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Book Excerpt: 110 Experiences for Multicultural Learning
© 2004 by Paul B. Pedersen

110 Experiences for Multicultural Learning

© 2004 Paul Pedersen. Washington, DC: APA Press

Combines simulations, exercises and structured role-playing activities that have been used successfully in psychology classrooms to demonstrate the relevance of cultural diversity to psychological topics. Psychology instructors will find that these are more than just “curriculum”. These experiences aim to increase interactive learning both among culturally different people in the classroom and between students and the multicultural community outside the classroom. This purpose is best demonstrated in the Table of Contents.




1. World Picture Test 44
2. Capturing Cultural Bias 48
3. Perception Versus Reasoning 51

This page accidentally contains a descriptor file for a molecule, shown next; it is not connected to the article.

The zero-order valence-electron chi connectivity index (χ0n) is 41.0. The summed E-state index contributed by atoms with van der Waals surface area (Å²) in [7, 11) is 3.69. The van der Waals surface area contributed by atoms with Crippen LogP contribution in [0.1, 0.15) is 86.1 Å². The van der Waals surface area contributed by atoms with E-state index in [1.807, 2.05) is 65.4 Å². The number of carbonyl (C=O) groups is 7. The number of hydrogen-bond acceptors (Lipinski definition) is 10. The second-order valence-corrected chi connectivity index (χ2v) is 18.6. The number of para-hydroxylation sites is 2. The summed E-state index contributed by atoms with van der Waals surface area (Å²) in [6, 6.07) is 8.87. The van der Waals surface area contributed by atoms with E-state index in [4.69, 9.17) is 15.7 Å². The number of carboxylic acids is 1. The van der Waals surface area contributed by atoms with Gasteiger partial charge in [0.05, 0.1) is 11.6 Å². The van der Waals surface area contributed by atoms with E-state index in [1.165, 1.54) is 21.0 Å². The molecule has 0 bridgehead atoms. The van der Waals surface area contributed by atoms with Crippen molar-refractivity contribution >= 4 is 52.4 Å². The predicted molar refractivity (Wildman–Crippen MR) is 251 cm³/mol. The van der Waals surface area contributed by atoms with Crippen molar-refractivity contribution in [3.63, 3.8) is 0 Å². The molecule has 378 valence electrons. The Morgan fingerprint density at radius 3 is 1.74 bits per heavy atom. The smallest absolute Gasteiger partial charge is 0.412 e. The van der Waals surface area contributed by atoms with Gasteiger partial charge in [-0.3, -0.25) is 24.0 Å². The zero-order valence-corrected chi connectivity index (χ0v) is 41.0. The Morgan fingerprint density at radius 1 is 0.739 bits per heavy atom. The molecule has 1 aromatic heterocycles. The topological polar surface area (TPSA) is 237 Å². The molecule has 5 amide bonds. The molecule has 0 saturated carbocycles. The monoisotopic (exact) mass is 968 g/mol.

4. What Other Persons Say, Feel and Mean 53
5. Outside Expert 54
6. Role Playing Cultural Stories 55
7. Drawing a House 56
8. Cultural Bingo 57
9. Learning to Grow Old 59
10. Finding Common Ground in an Argument 61
11. Gift Giving 63
12. Checkers and Chess 64
13. Inventing a Multicultural Retrospective 66
14. Western and Non-Western Perspectives 70
15. Coalitions and Trust Information 78
16. Fantasy Walk in the Woods 79
17. Seeing Ourselves as Others See Us 42
18. The Hidden Agenda 43
19. Interpreting Policy in Cultural Context 46
20. Cultural Impact Story-Telling 47
21. Culture-Shock Ratings and Symptom Checklist 49
22. How to Sabotage Multicultural Groups 62
23. Describing Cultural Identity 65
24. Interpreting a Projective Picture 69
25. Drawing Symbols of Your Culture 71
26. Geometric Symbols of Cultural Values 77
27. A Free Drawing Test 45